“That chastiser of the foe is a protector of His good conduct and of His people. He is also a protector of all living entities and of righteousness.” (Hanuman, Valmiki Ramayana, Sundara Kand, 31.7)
rakṣitā svasya vṛttasya sva janasya api rakṣitā |
rakṣitā jīva lokasya dharmasya ca paran tapaḥ ||
You are on board an airplane. You’re ready to go on your vacation that you’ve thought about constantly for the past few weeks. A lot of people are on this trip, so you were primarily worried about getting everyone together at the right time, meeting everyone’s interests. Now that you’re on board, you can relax. The safety message of the flight attendants is music to your ears. You’ve heard this message many times in the past, and so you usually just tune it out. But this time you decide to pay attention.
“In the event of a drop in cabin pressure, oxygen masks will drop from the compartments above. If travelling with small children, please secure your mask first before assisting your child.”
You ask yourself a question.
“Why do they need to tell people this? It must be because the instinct is to assist the child first. They are helpless, after all.”
Indeed, this is the way of the world. There is the saying from the famous Poor Richard’s Almanac that an empty sack cannot stand up straight. You want someone to be good and fit, but if they don’t have anything to their name, how will they meet the objective? You want someone to be peaceful and productive, but if they have no job and no source of income, how will they be expected to do anything worthwhile?
But then what if it takes you too much time to secure your own mask? Will not time run out? Will not your dependents be left to suffer? Indeed, it is seen in life that it is difficult to have it all. The wife wants to be a career woman and a loving mother at the same time. Usually something must give. The politician seeking the highest office in the land must sacrifice time with their friends and family in order to get ahead. The family man must turn down the higher paying job since it will mean more travel and less quality time spent at home.
So facing these difficult choices is understandable. To ere is human, which means that the living entity cannot be perfect. To paraphrase Abraham Lincoln, you can satisfy some of the people some of the time, but you cannot satisfy all of the people all of the time. This applies to everyone except the Supreme Personality of Godhead, who is described in the quote above from the Ramayana. This description is not mere exaggeration from an acolyte eager to impress their object of worship. The description is completely accurate, making its various components astounding.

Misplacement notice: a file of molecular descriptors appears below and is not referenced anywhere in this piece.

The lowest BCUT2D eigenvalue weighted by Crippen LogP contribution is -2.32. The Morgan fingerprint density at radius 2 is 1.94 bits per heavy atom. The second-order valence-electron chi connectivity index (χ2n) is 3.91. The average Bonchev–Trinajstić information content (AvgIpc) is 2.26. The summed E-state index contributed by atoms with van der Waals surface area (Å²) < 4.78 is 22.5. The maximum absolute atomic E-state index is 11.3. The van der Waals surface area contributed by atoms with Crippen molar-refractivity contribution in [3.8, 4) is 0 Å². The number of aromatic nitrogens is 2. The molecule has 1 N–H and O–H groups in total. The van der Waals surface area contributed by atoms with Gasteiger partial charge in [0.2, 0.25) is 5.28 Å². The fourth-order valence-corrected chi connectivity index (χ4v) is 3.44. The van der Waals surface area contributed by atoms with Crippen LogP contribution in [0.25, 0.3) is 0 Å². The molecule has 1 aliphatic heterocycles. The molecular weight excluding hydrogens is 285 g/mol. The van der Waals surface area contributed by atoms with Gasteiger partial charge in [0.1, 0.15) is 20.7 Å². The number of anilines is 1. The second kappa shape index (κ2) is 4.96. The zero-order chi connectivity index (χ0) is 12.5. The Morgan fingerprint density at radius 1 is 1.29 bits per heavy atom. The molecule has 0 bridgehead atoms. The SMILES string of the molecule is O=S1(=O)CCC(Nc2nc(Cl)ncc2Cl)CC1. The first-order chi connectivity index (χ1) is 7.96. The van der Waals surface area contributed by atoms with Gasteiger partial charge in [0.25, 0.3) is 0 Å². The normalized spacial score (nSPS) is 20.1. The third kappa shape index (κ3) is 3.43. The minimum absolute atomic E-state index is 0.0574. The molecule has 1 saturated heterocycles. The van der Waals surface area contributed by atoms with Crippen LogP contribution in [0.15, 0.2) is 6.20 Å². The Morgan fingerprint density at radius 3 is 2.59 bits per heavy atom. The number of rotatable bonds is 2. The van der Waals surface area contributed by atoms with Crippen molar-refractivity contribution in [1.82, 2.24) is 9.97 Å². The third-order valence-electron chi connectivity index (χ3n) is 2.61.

Here Shri Hanuman says that Lord Rama is a protector of His good conduct. Hanuman is describing Rama to Rama’s wife Sita Devi. In accurately describing Rama’s qualities, Sita will know that Hanuman is on her side, that he is not one of the evil ogres that presently surround her in the Ashoka grove in Lanka. Above all else, Sita knows that Rama is a good person. He has no sin in Him. Whatever He does is good. Though He doesn’t need to, Rama protects His good conduct. He is always mindful of doing the right thing.
That doesn’t stop Him from protecting His people, though. So Rama maintains His own good conduct while making sure to keep His people safe. He does not neglect others for the sake of Himself. He is the prince of Ayodhya, so He has many people who look to Him for protection. Rama is the chastiser of the enemy, parantapa. This Sanskrit term is a nice way to praise a warrior for their ability to defeat the opposing parties. In His form of Krishna the same Rama uses that word often in addressing Arjuna in the Bhagavad-gita.
“O son of Pritha, do not yield to this degrading impotence. It does not become you. Give up such petty weakness of heart and arise, O chastiser of the enemy.” (Lord Krishna, Bhagavad-gita, 2.3)
Rama doesn’t limit His scope. He is the Supreme Lord, though appearing in an apparently human form on earth during the second time period of creation. He takes care of Himself, His people, and also all living entities. We know this is true just based on the workings of nature. Through His external energy, Rama gives food and water to the living entities. He gives them rain, which is used to produce grains. From grains alone man can survive. He doesn’t need to resort to violence. Man can lead a full and healthy life from consuming just milk and grains.
The dangers of life arise more frequently when proper direction is lacking. Therefore Rama is the protector of dharma as well. Dharma is religiosity or virtue. Through virtue man can know what exactly to do after their life is protected. If you are cured of a deadly disease, you feel a tremendous sense of relief, but you still need something to do afterwards. If you take to drinking and excessive eating, you will surely find another disease again. To avoid disease, both of the physical and the mental, dharma exists. It gives the cure to birth and death for the spirit soul, which is always tied to the Supreme Lord in some way.
Rama protects all of these things and still maintains His greatness. He comes to earth as the warrior prince of Ayodhya, the eldest son of King Dasharatha, and remains simultaneously in the Vaikuntha planets in His opulent form of Vishnu. While creating and destroying universes as Vishnu, He simultaneously remains in joyous play in the holy land of Vrindavana as Shri Krishna. Thus the Supreme Lord can do everything, and one who takes shelter of Him realizes this very quickly.
Though guarding conduct His own,
Rama not to leave people all alone.
To keep watchful eye on creatures all,
On dharma too, from virtue not to fall.
Though appearing and protecting in so many ways,
At same time in Vaikuntha and Vrindavana He stays.
Only the Supreme Lord this can do,
Follow bhakti and realize it too.
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